Rewriting

What? A writing post? On this blog?? How long has it been?!

Yeah. I’m sorry, guys. Like I said in my last post, I’m gonna do my darndest about the whole updating thing, and hopefully those updates will begin to talk about writing every now and again. Maybe.

Let’s start with this: what does one do if you’re motoring along on a project when you realise, either because you’ve hit an impassable block or because someone else read your work and told you it was terrible (which I will someday make a whole other post about, but not now), that you need to trash the entire thing and start over. You need to rewrite the whole, entire project, or at least a big chunk of it (a subplot, a point of view, something) from scratch. And let me tell you, if you’ve gotten most or all of the way through before this happens, it can be an absolutely, completely, and entirely miserable thing to realise. And I, personally, like to minimise the misery present in my life. As such, all of these strategies will be focused on making your job with this rewrite easier.

So, first things first, you need to ask yourself: do I actually need to rewrite? Or can this be fixed through a few strategic cuts or scene changes? And, if I do need to rewrite, how much do I actually need to drop and redo? I can tell you horror stories about deleting an entire 40-50 thousand words, starting completely over, and then realising that I only needed to rewrite a subplot or a few chapters. Do not make that mistake, friends. Minimise the effort.

Sometimes, though, the effort cannot be minimised. Sometimes it happens that a literal, entire book needs to be completely redone to have any hope of happening. It has happened and will happen again to all of us, and it is never a fun experience, especially on a deadline. (My favourite ever NaNo was the one where I realised on the 15th that my book needed a plot. Plots are, y’know, important. I guess.) What do you do when there is no saving the draft you have?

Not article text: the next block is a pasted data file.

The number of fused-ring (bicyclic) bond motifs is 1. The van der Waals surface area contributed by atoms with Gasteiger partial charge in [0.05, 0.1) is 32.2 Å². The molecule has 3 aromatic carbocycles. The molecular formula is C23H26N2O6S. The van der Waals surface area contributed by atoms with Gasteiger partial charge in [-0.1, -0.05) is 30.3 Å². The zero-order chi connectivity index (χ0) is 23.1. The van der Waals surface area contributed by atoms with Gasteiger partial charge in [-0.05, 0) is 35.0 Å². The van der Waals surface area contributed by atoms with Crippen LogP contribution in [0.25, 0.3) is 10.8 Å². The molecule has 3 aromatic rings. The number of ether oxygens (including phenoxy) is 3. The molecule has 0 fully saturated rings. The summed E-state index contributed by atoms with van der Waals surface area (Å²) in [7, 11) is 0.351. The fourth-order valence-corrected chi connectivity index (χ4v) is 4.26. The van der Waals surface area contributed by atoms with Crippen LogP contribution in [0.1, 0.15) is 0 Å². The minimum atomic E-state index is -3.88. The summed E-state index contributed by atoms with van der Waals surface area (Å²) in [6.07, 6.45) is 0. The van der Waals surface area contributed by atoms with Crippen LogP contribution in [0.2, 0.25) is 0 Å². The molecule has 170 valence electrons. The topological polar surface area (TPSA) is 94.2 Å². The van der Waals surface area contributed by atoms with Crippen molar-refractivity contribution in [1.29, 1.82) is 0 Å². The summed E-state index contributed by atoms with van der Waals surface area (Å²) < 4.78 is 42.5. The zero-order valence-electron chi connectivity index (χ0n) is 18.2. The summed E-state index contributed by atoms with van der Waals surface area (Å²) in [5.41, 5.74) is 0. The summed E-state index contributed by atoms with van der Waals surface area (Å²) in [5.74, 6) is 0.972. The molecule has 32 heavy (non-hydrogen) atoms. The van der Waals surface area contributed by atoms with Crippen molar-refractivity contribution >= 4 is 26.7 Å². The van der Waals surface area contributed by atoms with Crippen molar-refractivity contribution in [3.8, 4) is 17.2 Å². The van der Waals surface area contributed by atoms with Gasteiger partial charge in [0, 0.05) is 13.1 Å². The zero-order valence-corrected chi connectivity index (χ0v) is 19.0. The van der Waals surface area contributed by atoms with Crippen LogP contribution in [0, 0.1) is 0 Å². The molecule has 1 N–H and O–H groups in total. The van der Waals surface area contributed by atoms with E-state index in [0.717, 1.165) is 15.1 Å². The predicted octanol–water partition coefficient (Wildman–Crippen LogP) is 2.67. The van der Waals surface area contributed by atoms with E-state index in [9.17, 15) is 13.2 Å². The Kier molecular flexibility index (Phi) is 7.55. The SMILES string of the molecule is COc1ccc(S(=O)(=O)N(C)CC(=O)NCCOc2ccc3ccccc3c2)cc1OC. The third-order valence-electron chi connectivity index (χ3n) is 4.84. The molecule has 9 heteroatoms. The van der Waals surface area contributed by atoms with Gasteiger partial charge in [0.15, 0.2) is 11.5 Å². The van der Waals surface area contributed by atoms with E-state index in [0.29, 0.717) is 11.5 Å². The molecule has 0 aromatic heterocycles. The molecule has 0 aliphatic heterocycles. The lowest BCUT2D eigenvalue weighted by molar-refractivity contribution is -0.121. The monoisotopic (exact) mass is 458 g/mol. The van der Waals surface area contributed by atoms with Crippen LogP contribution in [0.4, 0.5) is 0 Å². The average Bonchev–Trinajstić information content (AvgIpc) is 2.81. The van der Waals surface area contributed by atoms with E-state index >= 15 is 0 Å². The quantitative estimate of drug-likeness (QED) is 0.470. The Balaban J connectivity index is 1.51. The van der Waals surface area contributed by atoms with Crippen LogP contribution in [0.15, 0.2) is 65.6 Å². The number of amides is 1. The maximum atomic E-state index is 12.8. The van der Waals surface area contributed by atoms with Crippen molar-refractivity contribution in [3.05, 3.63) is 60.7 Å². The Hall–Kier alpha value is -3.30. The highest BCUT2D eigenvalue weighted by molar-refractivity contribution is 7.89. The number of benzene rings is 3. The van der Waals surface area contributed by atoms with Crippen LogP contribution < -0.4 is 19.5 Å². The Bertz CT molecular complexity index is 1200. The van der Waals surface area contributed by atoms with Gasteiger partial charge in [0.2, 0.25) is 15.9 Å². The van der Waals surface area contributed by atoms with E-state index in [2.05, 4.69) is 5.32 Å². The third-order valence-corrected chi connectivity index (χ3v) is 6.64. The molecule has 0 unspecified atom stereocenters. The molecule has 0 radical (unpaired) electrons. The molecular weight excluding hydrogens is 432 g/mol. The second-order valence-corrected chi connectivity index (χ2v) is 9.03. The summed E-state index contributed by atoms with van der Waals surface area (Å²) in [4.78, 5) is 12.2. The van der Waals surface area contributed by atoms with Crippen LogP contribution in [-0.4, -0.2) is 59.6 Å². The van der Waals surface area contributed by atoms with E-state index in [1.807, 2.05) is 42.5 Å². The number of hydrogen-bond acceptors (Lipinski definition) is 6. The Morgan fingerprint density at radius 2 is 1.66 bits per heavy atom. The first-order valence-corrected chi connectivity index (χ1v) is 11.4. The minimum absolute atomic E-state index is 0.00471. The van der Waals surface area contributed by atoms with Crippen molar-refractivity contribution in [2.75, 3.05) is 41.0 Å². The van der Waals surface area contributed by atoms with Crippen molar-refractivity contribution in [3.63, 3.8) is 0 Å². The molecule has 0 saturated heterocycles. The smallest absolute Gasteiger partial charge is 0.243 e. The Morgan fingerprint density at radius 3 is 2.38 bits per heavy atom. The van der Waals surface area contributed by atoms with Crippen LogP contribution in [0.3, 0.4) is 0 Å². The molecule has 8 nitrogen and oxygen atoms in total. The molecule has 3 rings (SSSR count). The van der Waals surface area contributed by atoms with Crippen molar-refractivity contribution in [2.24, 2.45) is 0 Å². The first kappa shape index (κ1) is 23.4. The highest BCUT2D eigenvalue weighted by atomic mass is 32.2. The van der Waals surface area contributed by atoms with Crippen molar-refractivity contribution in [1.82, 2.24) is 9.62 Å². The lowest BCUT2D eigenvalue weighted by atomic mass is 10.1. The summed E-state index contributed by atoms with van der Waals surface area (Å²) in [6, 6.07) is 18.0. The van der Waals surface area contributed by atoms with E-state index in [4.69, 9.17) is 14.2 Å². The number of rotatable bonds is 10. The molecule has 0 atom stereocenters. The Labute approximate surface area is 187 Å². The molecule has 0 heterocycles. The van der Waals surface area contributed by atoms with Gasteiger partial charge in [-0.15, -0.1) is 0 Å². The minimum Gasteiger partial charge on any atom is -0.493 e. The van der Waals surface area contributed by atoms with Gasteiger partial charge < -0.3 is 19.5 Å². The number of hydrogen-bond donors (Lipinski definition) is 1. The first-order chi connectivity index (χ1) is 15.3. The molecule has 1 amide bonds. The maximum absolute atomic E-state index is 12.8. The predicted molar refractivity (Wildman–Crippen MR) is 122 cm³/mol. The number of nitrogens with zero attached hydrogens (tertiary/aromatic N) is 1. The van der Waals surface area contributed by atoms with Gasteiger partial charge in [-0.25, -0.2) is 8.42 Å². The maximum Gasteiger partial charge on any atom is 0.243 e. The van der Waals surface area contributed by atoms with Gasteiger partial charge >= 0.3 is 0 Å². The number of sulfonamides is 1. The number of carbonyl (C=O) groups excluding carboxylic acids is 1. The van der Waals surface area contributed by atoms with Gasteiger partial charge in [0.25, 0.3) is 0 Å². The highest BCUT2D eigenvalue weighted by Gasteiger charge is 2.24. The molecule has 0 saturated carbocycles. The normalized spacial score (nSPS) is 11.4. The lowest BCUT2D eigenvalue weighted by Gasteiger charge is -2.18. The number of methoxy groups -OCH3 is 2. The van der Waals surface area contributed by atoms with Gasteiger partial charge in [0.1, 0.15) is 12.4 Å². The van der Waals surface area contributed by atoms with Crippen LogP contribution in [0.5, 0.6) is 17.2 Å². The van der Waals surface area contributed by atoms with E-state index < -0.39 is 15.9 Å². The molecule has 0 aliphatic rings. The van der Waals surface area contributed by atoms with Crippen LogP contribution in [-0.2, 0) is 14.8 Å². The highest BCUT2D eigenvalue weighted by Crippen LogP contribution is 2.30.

Step one is to consider what it is you need. Really, really think about it. Consider what isn’t working, and what you need to do to fix it, and take as long as you need to get through this step. Do you need a new conflict? A changed main character? A significant cut or addition to the cast? A different villain? A brand-new world? A completely different book in its entirety, with new characters, story, and world?

If it’s the last one, you’re not rewriting. You’re trunking an old book and starting a new one. Which is okay! Don’t feel bad about doing that. Sometimes something just doesn’t work. Not every one of our brain-children can be Athena. Some of them have to just be broken-up brain-bits. You shouldn’t kick yourself too hard about it. You should stop reading this post and go find some advice about writing a brand-new story. Go, hop to it!

If it’s one of the others, your job is a little more complicated, and my advice to you becomes kinda limited. Figure out what you need to change. Figure out how to change it. And then… go. Write. Only you can fix this story, and so you just need to get it done.

There is one more thing to consider, though. Writing, tough and painful as it can be, is also incredibly fun. (If it’s not for you, that’s fine, but you may need to reconsider whatever it was that got you here.) And what you’re doing in rewriting a book is spending more time with characters you’ve already made and likely already love, in a world you’ve already developed, writing out a plot you already know. You spend more time with people and places and stories that you’ve already had the time to fall in love with, and you get to make it all so, so much better. There’s a lot of fun to be found in that, once you get going. My favourite book that I ever worked on was one I rewrote literally three times. Enjoy it.

This post got a little sappy towards the end there, sorry. But I hope it’s helpful anyways. The overall point is– figure out exactly what needs fixing, try to limit the work you need to do, and have fun playing in a sandbox you’ve already built. Now, go forth, fix your book, and whatever you do, just keep writing.

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